English supposedly shares an equallegal status with Chinese in Hong Kong. English is meant to be a second language among thelocal population. But today, English is regarded no more than one ofthe many “foreign” languages; and English writings only serve a small“elite” population in Hong Kong.

Recently teaching company EF EducationFirst released a survey on English language proficiency around theworld. One might argue that the survey results are dubious as theywere derived from free online tests taken by surveyed subjects. Butin a way they are still somewhat significant and alarming.

Among all the places where English isan official language, the standard of English in Hong Kong is thelowest, ranking at 25th out of 54 countries. Topping thelist are Scandinavian and European countries. Singapore came 12th,the highest among all Asian countries, followed by Malaysia (13th),India (14th), Pakistan (17th), South Korea(21st) and, err, Japan (22nd).

Just what has happened to Hong Kong?This place wasn't like this in my memories. Even if people did notspeak English, they did not reject the language and the culture itrepresents, at least not for those living on Cheung Chau. My motherhad a friend, whose husband was an English gentleman. Even though mymother and her other housewife friends did not speak English at all,they still strived to communicate with him. That auntie was patientenough to give us young children guidance on Western etiquette, whichwe knew nothing at all. She taught me that if people offered me kindcompliments, saying thank you instead of shying away was a politeresponse. In the world I grew up, learning English had nothing to dowith doing well in school, nothing to do with becoming an elite, butto make friends and communicate with people from different cultures who happen to beinhabiting in the same place.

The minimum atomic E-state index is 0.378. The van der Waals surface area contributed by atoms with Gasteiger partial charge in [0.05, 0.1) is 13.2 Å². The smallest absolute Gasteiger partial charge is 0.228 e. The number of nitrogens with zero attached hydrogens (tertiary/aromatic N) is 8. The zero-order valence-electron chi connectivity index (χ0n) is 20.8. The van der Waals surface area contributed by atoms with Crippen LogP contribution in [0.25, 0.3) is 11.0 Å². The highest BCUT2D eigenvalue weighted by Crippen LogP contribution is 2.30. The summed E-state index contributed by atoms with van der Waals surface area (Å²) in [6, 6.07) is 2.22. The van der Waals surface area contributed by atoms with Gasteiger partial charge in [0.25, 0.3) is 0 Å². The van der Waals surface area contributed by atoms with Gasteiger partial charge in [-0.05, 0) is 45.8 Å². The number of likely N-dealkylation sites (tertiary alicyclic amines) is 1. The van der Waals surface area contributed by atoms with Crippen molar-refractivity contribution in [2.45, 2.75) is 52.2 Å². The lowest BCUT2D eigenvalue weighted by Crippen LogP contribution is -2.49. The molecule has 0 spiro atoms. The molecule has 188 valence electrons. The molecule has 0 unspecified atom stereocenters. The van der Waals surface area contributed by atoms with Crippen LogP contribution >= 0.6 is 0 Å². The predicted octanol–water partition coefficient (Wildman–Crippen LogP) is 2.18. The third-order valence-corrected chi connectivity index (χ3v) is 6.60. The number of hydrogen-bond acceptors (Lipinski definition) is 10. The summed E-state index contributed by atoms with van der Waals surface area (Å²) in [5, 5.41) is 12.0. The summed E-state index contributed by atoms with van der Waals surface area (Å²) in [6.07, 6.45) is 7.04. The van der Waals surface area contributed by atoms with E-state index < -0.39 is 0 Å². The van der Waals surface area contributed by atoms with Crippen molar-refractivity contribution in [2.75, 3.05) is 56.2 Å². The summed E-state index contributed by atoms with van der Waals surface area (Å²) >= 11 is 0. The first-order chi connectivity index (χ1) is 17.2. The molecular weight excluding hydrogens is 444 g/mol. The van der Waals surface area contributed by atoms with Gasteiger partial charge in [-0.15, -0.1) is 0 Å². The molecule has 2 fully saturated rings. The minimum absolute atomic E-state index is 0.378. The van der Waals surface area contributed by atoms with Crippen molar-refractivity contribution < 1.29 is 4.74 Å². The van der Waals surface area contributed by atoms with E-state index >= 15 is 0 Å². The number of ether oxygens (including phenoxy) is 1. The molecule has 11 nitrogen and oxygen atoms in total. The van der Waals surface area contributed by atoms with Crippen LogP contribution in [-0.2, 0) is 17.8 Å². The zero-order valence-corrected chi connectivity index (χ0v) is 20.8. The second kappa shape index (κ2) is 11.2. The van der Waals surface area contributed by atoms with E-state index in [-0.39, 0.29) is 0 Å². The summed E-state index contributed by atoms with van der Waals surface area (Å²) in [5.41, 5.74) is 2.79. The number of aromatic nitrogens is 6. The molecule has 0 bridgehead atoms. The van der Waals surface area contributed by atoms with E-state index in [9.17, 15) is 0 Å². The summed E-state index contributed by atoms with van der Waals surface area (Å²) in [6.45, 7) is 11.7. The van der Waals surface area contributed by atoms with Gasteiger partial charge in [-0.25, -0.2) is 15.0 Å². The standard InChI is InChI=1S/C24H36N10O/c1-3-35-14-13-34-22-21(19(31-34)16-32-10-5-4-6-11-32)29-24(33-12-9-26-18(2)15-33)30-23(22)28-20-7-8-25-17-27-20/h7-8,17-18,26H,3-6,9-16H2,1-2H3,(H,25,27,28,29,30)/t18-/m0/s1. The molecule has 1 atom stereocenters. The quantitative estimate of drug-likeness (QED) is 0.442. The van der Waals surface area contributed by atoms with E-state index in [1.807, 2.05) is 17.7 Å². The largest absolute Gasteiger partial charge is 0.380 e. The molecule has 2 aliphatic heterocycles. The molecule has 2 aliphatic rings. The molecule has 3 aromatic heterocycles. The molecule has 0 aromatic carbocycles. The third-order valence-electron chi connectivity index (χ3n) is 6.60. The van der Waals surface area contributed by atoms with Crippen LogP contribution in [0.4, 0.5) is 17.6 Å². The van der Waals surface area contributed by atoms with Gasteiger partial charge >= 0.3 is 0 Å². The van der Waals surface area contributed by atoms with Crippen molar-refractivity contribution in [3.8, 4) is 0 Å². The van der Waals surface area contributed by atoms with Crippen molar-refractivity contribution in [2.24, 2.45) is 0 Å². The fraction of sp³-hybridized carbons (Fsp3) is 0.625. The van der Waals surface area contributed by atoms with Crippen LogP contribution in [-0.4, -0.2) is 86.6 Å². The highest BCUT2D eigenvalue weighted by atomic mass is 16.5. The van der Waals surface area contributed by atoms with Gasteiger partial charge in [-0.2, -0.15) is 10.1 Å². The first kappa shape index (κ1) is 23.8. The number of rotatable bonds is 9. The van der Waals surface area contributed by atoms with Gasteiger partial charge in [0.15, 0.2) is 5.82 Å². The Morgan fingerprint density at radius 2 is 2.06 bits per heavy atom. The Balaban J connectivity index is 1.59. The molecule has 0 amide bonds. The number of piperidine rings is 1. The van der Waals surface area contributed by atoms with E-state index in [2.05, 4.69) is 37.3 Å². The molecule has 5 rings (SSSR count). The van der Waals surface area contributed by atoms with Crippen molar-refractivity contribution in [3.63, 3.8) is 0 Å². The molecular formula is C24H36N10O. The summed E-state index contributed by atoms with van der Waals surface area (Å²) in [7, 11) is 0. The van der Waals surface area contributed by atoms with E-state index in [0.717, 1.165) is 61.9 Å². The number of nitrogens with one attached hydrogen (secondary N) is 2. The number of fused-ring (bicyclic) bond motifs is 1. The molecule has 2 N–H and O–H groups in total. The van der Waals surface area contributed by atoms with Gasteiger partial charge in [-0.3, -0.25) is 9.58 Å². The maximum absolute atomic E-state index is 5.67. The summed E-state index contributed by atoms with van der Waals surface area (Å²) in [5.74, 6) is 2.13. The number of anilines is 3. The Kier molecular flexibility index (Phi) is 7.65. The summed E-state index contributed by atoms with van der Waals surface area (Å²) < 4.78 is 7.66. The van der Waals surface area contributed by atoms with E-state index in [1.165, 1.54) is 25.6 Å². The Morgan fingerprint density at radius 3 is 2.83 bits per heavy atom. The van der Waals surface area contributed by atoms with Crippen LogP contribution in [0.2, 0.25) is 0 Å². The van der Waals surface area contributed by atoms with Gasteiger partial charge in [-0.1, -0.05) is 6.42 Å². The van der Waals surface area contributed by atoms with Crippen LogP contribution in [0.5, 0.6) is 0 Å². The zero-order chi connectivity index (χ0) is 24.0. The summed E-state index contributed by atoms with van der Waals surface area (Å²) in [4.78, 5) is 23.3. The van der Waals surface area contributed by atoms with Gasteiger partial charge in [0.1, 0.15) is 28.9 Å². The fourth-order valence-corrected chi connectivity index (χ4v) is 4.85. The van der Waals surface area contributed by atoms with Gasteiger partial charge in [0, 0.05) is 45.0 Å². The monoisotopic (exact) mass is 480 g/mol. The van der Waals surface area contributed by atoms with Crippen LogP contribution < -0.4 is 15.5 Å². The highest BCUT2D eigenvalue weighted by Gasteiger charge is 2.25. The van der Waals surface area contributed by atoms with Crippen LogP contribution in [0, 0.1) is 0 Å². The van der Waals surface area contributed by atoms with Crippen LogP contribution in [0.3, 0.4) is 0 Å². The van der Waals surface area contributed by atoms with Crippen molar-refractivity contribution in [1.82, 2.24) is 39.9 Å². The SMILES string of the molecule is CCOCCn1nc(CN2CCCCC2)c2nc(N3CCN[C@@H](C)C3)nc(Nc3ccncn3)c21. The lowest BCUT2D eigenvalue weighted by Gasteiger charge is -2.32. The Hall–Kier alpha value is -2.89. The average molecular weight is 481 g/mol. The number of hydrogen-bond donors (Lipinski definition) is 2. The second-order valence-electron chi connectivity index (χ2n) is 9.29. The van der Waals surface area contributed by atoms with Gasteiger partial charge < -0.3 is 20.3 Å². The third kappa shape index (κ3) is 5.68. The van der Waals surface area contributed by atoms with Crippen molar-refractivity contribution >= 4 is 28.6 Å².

But today most Hong Kong Chinese do notlike reading and in particular talking and listening in English –it is not regarded as part of their culture, but something foreign.

Unlike our counterparts in SoutheastAsian countries such as Singapore, both English and Chinese are theirlanguages, part of their culture. Those who have watched Singaporeanfilms or who have travelled to Singapore must realise that theirlanguage is a hybrid. Hong Kong people make fun of them speakingSinglish, but hey, at least they don't have problems with speakingthe language at all, unlike those Hongkongers who can only speakChinglish, which can only be understood by Hong Kong Chinese.Singaporeans might speak with an accent but they can speak itfluently and write properly with great vocabulary. Their languageabilities connect them with the world. And a lot ofinternational media outlets in Hong Kong have hired Singaporeans. Butwhat about Hong Kong Chinese? Don't they begin learning English atkindergarten at the age of three or even earlier? But how come onlyso few of them have worked for local or international Englishlanguage medias? Or those who can master a great command of Englishhave all become bankers or lawyers, leaving no one else to join themedia?